- House passes bold climate and health care bill, capping a string of recent legislative victories for President Joe Biden.
- The $739 billion Inflation Reduction Act will increase taxes on certain businesses and is expected to reduce the deficit by about $100 billion over the next decade.
WASHINGTON — The House on Friday passed the Inflation Reduction Act along party lines, rounding out a string of recent victories for President Joe Biden.
The House voted 220-207, with Republicans not joining Democrats in support of the bill.
It now goes to Biden, who is expected to sign the law next week after months of negotiations between moderate and progressive Democrats, who finally reached an agreement late last month.
“We are united!,” Rep. Pramila Jayapal, Chair of the Congressional Progressive Caucus, USA TODAY. “(Democrats are) all in this together. We’re all making the lives of the American people better.”
The sweeping health, climate and tax legislation passed the Senate 51-50 last week along party lines after a 15-hour session of debate, amendments and negotiations that culminated in the casting of Vice President Kamala Harris’ casting vote. .
“There are some days in a congressional career that feel really historic. To me, this is one of them,” said House Majority Whip James Clyburn, DC, on the floor ahead of the vote.
“This legislation is historic, it’s transformative and really a cause for celebration,” D-Calif. House Speaker Nancy Pelosi said at a press conference ahead of the vote.
House Republicans criticized the Inflation Reduction Act as exaggerated, saying the billions of dollars in spending would not solve inflation.
“Today, the majority is bogged down by another spending wave,” House Minority leader Kevin McCarthy said in his nearly 50-minute speech on the floor ahead of the vote. “I believe it’s the largest tone-deaf bill we’ve seen in this room in 230 years.
“Passing this bill today means more expensive bills for Americans tomorrow.”
Some voters, and progressive lawmakers such as Senator Bernie Sanders, I-Vt., have said the Inflation Reduction Act is not doing enough to immediately ease the pressure on working families. He voted for the measure despite his lukewarm support, saying the bill was a worthy deposit and signaling to other progressives to support it too.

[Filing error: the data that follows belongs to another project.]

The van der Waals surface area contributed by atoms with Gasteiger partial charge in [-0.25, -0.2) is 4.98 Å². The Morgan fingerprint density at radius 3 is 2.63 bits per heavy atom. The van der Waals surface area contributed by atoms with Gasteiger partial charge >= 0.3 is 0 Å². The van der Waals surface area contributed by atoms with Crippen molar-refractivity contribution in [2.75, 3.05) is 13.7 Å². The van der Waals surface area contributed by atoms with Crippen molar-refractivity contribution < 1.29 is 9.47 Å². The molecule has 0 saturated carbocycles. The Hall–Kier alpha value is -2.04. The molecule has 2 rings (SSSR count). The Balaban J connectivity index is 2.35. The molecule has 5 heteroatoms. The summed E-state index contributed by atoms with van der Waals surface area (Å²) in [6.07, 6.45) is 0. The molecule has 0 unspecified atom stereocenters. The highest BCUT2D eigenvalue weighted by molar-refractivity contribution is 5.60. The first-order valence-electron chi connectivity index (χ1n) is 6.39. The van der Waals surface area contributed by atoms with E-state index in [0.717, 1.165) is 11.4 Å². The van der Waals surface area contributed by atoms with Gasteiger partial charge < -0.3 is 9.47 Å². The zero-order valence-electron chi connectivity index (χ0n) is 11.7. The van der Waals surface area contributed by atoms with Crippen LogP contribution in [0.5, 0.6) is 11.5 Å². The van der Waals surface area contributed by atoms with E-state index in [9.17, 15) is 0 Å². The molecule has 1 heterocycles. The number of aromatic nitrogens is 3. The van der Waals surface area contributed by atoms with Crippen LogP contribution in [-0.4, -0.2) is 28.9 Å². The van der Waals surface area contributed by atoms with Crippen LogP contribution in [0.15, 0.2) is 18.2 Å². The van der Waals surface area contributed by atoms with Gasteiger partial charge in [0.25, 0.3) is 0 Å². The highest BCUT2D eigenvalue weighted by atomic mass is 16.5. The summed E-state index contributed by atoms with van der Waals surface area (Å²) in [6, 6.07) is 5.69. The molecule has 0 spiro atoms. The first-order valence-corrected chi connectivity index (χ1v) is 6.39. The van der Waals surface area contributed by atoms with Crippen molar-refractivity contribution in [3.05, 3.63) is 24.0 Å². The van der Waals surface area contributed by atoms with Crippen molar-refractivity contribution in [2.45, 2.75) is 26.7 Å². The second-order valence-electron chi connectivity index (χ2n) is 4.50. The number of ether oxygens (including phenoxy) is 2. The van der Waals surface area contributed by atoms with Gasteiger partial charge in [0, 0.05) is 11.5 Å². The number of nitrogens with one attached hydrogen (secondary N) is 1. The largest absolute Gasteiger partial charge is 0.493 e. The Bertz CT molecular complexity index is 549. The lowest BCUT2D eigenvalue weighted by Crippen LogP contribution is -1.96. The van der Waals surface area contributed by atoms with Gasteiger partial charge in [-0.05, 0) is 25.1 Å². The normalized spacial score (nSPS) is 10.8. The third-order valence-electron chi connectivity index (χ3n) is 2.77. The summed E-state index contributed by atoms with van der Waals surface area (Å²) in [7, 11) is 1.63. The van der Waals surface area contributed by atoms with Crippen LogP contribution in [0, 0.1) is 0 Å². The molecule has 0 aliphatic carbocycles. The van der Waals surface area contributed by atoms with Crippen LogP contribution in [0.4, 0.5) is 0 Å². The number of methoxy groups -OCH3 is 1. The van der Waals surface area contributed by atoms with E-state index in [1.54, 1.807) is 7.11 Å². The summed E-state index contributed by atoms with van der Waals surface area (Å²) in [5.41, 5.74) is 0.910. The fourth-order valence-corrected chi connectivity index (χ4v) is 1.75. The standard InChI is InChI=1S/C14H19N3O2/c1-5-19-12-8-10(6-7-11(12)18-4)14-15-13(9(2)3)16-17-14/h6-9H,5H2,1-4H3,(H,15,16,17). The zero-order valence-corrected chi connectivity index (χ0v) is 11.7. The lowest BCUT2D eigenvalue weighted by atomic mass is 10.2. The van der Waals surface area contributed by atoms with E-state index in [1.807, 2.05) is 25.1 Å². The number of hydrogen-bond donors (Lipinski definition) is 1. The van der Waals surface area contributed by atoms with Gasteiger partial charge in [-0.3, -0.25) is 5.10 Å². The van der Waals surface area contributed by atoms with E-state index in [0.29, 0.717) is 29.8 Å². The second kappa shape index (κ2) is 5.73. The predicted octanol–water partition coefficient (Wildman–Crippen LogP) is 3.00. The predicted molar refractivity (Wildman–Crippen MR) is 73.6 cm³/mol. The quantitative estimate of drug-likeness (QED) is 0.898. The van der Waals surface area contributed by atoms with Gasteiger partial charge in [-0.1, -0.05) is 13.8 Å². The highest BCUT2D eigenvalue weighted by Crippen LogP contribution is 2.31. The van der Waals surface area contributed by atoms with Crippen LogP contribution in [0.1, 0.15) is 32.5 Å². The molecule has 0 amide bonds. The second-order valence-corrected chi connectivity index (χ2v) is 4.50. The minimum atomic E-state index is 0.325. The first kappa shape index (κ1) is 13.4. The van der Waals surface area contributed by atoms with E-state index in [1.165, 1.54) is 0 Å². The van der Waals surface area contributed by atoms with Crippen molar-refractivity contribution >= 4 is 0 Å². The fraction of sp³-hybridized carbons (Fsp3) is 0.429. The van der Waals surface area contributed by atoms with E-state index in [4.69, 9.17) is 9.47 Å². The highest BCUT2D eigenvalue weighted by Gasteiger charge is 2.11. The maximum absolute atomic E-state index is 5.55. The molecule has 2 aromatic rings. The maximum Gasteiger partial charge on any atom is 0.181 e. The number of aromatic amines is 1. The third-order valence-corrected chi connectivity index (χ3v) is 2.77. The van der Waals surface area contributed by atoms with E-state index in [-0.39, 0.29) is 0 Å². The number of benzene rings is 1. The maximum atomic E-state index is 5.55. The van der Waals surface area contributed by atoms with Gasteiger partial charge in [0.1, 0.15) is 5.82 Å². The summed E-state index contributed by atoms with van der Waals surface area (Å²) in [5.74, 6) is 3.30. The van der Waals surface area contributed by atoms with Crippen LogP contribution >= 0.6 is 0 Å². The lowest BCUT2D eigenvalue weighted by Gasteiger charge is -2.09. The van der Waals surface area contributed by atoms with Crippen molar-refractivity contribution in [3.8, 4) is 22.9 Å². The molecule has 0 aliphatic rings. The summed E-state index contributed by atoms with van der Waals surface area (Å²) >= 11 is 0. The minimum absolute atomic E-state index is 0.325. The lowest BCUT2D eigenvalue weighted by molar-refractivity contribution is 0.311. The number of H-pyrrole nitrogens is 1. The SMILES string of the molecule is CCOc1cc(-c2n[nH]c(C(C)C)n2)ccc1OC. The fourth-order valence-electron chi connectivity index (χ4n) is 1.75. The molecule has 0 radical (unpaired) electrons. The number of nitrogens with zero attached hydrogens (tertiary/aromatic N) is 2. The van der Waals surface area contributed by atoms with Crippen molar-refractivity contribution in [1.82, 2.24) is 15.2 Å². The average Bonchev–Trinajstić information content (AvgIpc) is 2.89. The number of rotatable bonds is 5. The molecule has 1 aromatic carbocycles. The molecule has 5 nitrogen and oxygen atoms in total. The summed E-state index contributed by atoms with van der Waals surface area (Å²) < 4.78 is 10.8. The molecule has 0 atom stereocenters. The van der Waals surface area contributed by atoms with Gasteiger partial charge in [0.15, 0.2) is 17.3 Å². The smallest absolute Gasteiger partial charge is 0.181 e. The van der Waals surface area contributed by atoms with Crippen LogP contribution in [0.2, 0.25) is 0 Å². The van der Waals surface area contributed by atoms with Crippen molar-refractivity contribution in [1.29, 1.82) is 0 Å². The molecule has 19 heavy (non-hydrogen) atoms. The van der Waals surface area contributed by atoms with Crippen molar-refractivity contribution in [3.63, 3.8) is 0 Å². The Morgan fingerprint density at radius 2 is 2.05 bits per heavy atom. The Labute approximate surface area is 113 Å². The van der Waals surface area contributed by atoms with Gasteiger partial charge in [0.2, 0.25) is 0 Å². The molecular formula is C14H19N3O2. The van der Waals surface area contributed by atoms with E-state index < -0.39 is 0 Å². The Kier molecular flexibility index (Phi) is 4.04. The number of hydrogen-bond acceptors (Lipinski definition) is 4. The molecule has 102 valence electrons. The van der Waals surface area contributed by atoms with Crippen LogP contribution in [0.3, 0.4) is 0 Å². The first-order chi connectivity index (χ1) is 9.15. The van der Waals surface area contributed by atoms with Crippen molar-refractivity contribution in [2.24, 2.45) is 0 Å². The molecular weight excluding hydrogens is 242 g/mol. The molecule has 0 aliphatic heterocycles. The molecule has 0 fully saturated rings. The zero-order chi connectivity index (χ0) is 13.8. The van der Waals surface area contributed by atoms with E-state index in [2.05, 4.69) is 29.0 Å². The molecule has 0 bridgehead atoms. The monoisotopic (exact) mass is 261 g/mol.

More:Here’s how the Inflation Reduction Act can save consumers money and protect the planet
It’s hard to show how the bill translates into immediate, meaningful change for Americans’ wallets, said Casey Burgat, program director for legislative affairs at George Washington University.
But it is “an enormously important piece of legislation,” he said. “It is a thoroughly democratic bill. It’s not as big as they wanted it to be, but it’s what’s reasonable in a 50-50 Senate heading for a midterm.”
This vote follows a productive summer for Democrats, which passed a gun control bill, the CHIPS bill to boost high-tech manufacturing and the PACT bill to help veterans exposed to toxic fire pits, as well as approving the entry of Finland and Sweden to NATO.
That’s a remarkable set of legislation in a Senate Democratic majority that can’t afford to lose one vote and must negotiate with a range of ideologies, from Sanders to Senator Joe Manchin, a moderate coal nation representing West Virginia, Burgat said.
“It’s a surprising amount they’ve done,” he said.
The Inflation Reduction Act — a stripped-down version of Biden’s original Build Back Better plan — now goes to the president’s office for a signature.
Biden’s original $1.7 trillion domestic package included a range of social investments, such as universal kindergarten, paid family leave and an expanded tax credit for children. Those social programs were cut short during a year of Senate negotiations, with moderate Democrats such as Arizona’s Manchin and Kyrsten Sinema focusing on the bill’s cost and impact on growing national debt.
Even as concessions in the negotiations took the bill off many social investments and cut climate investment by more than $100 billion, progressive Democrats still celebrated the Inflation Reduction Act as a legislative victory and the largest investment in climate in the country’s history.
“There would be no Inflation Reduction Act without Build Back Better, and there would be no Build Back Better without the work of the progressive caucus,” Representative Jamaal Bowman, DN.Y., said in a progressive caucus press conference early Friday.
The 10-year $739 billion package will raise taxes on certain businesses and reduce the deficit by about $100 billion over the next decade.
The bill would allow Medicare to negotiate prescription drug prices — long opposed by the pharmaceutical industry — and extend the Affordable Care Act subsidies for three years through 2025.
“We’ve been trying for decades to win, to get legislation that would allow the Secretary (Health and Human Services) to negotiate lower drug prices,” Pelosi said at a news conference. “Big Pharma has had a stranglehold on Congress and we haven’t been able to pull it off until now.”
It would also reinstate a tax on the oil industry to help pay for cleaning up dangerous Superfund sites. And it would add 87,000 IRS employees to handle a long backlog of audits, which McCarthy called the “most chilling” part of the law.
Candy Woodall is a congressional reporter for USA TODAY. She can be reached at [email protected] or on Twitter at @candynotcandace.